How does food security succeed?
In global food production, there are natural variables that determine agricultural yields: Soil fertility, water supply, nutrient supply, climate conditions and energy, as well as genetics. Socio-economic variables including peace, freedom, prosperity, education, knowledge and health are also included.
Still, those producing factors alone just explain a part of the whole story. Food security as a whole is based on the four pillars of
All pillars are influenced by a wide variety of factors and stakeholders represented therein (see chart below). They are directly and indirectly related to each other. This makes explaining and solving problems in food security topics particularly challenging. Approaches to solving them often cut across disciplines.
The inclusion of soils represent a solid point of reference in holistic approaches to effectively resolve food security issues. Soils and their use serve as a model, yardstick, and problem solver for many food security issues. From this perspective, new approaches and starting points for transdisciplinary development processes on a broad scale are opening up for food security projects.
The meaning of soils
According to current knowledge, the agricultural use of soils reaches back as far as 20,000 years into the past – most likely even further. Historical transcripts and traditions make believe, that the active use of soils by humans may be as old as mankind itself. For example, by the creation of the Garden of Eden and the first man who lived therein. According to Jewish scripture, this man was created out of “red earth” [אֲדָמָה : adāmā] and therefore called “The Red One” who prepared the land.
Soils and their transformation into cultivated soils have played a civilizing role eversince and in all cultures. This hasn’t changed to this day. Only by achieving food security, which includes not only mass but much more quality, there is capacity for culture and innovation.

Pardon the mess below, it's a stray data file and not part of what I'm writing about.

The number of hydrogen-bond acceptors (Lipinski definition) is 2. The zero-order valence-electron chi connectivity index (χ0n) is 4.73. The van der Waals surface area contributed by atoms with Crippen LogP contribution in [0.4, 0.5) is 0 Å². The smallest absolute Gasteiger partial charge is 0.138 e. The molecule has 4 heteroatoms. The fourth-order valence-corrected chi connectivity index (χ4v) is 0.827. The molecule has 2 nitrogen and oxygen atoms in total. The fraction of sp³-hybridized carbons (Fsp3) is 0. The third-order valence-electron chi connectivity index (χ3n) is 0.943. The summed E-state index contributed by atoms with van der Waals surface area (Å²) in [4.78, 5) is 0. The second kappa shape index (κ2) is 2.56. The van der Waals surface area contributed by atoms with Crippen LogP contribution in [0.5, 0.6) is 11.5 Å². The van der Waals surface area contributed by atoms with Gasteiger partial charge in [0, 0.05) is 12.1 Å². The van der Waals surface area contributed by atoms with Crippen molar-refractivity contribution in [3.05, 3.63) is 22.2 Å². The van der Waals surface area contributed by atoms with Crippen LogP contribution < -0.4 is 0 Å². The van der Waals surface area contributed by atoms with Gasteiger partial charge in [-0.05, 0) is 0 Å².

In line with our socio-economic development, we also strive to improve our cultivated soils. Not only to allow crops to grow in their optimum; by making our soils work for us we lessen our own workload and thus regain time for other activities. For a few decades now, the optimization of soils has also been about maximizing output and profit.
With the development of simple growing systems (monoculture), custom-fit plant substrates, or through highly engineered hydroponic systems, we continue to move away from the complex system of soil, which is difficult to control, towards reduced complexity and maximum controllability for our primary food source – which are crops.
More than ever before in human history, long-term food security is coming to the attention of an increasingly close-knit global community. The living soil is well equipped for this challenge precisely because of its complexity. Within soils, there is an unimaginably great potential for all living things – more than any human technology, no matter how sophisticated it may be, is capable of. If we get involved with the essence of our soils, learn to really understand them and trust their carrying capacity, we thereby honor them and at the same time the one who brought them into existence with their manifold tasks. The promise to us in turn is sustainable provision of food, in abundance and much more beyond. That is my deep conviction. There is meaning in the tradition of the Adāmā which holds one of the greatest mysteries of mankind that is directly linked to our origin.
My offer includes support of R&D projects providing services of general project management, quality management according to ISO 9001:2015, marketing and sales support, workshops, trainings as well as product validation according to scientific standards.